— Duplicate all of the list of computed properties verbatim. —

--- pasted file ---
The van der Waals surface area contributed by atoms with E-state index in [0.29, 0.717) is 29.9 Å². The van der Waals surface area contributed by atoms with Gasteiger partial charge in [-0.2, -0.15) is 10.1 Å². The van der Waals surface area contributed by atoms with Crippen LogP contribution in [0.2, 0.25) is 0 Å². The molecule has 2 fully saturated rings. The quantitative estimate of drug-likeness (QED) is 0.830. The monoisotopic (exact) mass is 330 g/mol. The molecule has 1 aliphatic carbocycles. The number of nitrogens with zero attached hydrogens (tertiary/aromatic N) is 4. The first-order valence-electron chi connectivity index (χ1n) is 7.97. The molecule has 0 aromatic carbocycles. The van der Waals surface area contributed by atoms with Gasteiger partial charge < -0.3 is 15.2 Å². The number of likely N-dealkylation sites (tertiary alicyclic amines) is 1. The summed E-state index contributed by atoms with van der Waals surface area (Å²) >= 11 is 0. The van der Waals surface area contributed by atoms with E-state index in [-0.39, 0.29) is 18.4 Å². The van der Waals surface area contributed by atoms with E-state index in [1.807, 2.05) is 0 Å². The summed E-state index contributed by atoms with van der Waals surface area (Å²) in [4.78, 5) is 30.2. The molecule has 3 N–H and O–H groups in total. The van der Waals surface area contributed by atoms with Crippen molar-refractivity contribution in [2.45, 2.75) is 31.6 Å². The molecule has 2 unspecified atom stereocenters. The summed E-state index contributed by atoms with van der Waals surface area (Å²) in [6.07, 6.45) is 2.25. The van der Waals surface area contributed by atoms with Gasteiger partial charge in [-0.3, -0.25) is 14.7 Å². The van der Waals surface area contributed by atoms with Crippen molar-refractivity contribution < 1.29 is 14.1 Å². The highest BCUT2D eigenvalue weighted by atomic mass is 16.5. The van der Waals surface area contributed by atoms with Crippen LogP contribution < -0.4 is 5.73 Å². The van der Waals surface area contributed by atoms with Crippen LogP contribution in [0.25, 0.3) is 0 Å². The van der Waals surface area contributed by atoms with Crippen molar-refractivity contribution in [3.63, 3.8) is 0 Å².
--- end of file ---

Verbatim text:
The van der Waals surface area contributed by atoms with E-state index in [0.29, 0.717) is 29.9 Å². The van der Waals surface area contributed by atoms with Gasteiger partial charge in [-0.2, -0.15) is 10.1 Å². The van der Waals surface area contributed by atoms with Crippen LogP contribution in [0.2, 0.25) is 0 Å². The molecule has 2 fully saturated rings. The quantitative estimate of drug-likeness (QED) is 0.830. The monoisotopic (exact) mass is 330 g/mol. The molecule has 1 aliphatic carbocycles. The number of nitrogens with zero attached hydrogens (tertiary/aromatic N) is 4. The first-order valence-electron chi connectivity index (χ1n) is 7.97. The molecule has 0 aromatic carbocycles. The van der Waals surface area contributed by atoms with Gasteiger partial charge < -0.3 is 15.2 Å². The number of likely N-dealkylation sites (tertiary alicyclic amines) is 1. The summed E-state index contributed by atoms with van der Waals surface area (Å²) >= 11 is 0. The van der Waals surface area contributed by atoms with E-state index in [-0.39, 0.29) is 18.4 Å². The van der Waals surface area contributed by atoms with E-state index in [1.807, 2.05) is 0 Å². The summed E-state index contributed by atoms with van der Waals surface area (Å²) in [4.78, 5) is 30.2. The molecule has 3 N–H and O–H groups in total. The van der Waals surface area contributed by atoms with Crippen molar-refractivity contribution in [2.45, 2.75) is 31.6 Å². The molecule has 2 unspecified atom stereocenters. The summed E-state index contributed by atoms with van der Waals surface area (Å²) in [6.07, 6.45) is 2.25. The van der Waals surface area contributed by atoms with Gasteiger partial charge in [-0.3, -0.25) is 14.7 Å². The van der Waals surface area contributed by atoms with Crippen molar-refractivity contribution < 1.29 is 14.1 Å². The highest BCUT2D eigenvalue weighted by atomic mass is 16.5. The van der Waals surface area contributed by atoms with Crippen LogP contribution < -0.4 is 5.73 Å². The van der Waals surface area contributed by atoms with Crippen LogP contribution in [0.25, 0.3) is 0 Å². The van der Waals surface area contributed by atoms with Crippen molar-refractivity contribution in [3.63, 3.8) is 0 Å².